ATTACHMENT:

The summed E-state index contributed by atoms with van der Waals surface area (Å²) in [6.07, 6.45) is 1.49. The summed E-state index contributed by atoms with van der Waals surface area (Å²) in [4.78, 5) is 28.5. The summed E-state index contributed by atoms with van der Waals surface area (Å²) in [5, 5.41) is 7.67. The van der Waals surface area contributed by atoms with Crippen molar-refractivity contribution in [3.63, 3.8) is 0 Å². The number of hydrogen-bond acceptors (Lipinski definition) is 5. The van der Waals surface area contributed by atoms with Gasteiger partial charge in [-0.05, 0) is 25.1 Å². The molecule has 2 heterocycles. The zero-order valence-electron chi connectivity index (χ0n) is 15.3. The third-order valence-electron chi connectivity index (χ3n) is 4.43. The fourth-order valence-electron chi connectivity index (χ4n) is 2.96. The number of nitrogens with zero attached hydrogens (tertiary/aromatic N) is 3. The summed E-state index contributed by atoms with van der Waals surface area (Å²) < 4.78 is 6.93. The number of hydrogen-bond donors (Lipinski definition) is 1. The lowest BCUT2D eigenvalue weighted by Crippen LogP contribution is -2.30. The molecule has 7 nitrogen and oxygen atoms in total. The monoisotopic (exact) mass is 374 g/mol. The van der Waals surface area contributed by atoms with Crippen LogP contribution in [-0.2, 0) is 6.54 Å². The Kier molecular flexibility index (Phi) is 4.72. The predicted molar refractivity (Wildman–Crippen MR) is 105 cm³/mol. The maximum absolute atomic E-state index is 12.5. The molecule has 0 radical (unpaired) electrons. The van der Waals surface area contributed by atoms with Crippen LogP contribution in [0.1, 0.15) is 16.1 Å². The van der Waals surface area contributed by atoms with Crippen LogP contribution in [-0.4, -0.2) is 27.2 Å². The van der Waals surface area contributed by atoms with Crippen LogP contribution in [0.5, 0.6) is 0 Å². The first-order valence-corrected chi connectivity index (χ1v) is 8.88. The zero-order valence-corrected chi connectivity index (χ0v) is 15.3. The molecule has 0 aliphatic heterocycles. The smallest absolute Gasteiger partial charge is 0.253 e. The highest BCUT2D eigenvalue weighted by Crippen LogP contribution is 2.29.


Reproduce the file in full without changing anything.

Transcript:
The summed E-state index contributed by atoms with van der Waals surface area (Å²) in [6.07, 6.45) is 1.49. The summed E-state index contributed by atoms with van der Waals surface area (Å²) in [4.78, 5) is 28.5. The summed E-state index contributed by atoms with van der Waals surface area (Å²) in [5, 5.41) is 7.67. The van der Waals surface area contributed by atoms with Crippen molar-refractivity contribution in [3.63, 3.8) is 0 Å². The number of hydrogen-bond acceptors (Lipinski definition) is 5. The van der Waals surface area contributed by atoms with Gasteiger partial charge in [-0.05, 0) is 25.1 Å². The molecule has 2 heterocycles. The zero-order valence-electron chi connectivity index (χ0n) is 15.3. The third-order valence-electron chi connectivity index (χ3n) is 4.43. The fourth-order valence-electron chi connectivity index (χ4n) is 2.96. The number of nitrogens with zero attached hydrogens (tertiary/aromatic N) is 3. The summed E-state index contributed by atoms with van der Waals surface area (Å²) < 4.78 is 6.93. The number of hydrogen-bond donors (Lipinski definition) is 1. The lowest BCUT2D eigenvalue weighted by Crippen LogP contribution is -2.30. The molecule has 7 nitrogen and oxygen atoms in total. The monoisotopic (exact) mass is 374 g/mol. The van der Waals surface area contributed by atoms with Crippen LogP contribution in [-0.2, 0) is 6.54 Å². The Kier molecular flexibility index (Phi) is 4.72. The predicted molar refractivity (Wildman–Crippen MR) is 105 cm³/mol. The maximum absolute atomic E-state index is 12.5. The molecule has 0 radical (unpaired) electrons. The van der Waals surface area contributed by atoms with Crippen LogP contribution in [0.1, 0.15) is 16.1 Å². The van der Waals surface area contributed by atoms with Crippen LogP contribution in [-0.4, -0.2) is 27.2 Å². The van der Waals surface area contributed by atoms with Crippen LogP contribution in [0.5, 0.6) is 0 Å². The first-order valence-corrected chi connectivity index (χ1v) is 8.88. The zero-order valence-corrected chi connectivity index (χ0v) is 15.3. The molecule has 0 aliphatic heterocycles. The smallest absolute Gasteiger partial charge is 0.253 e. The highest BCUT2D eigenvalue weighted by Crippen LogP contribution is 2.29.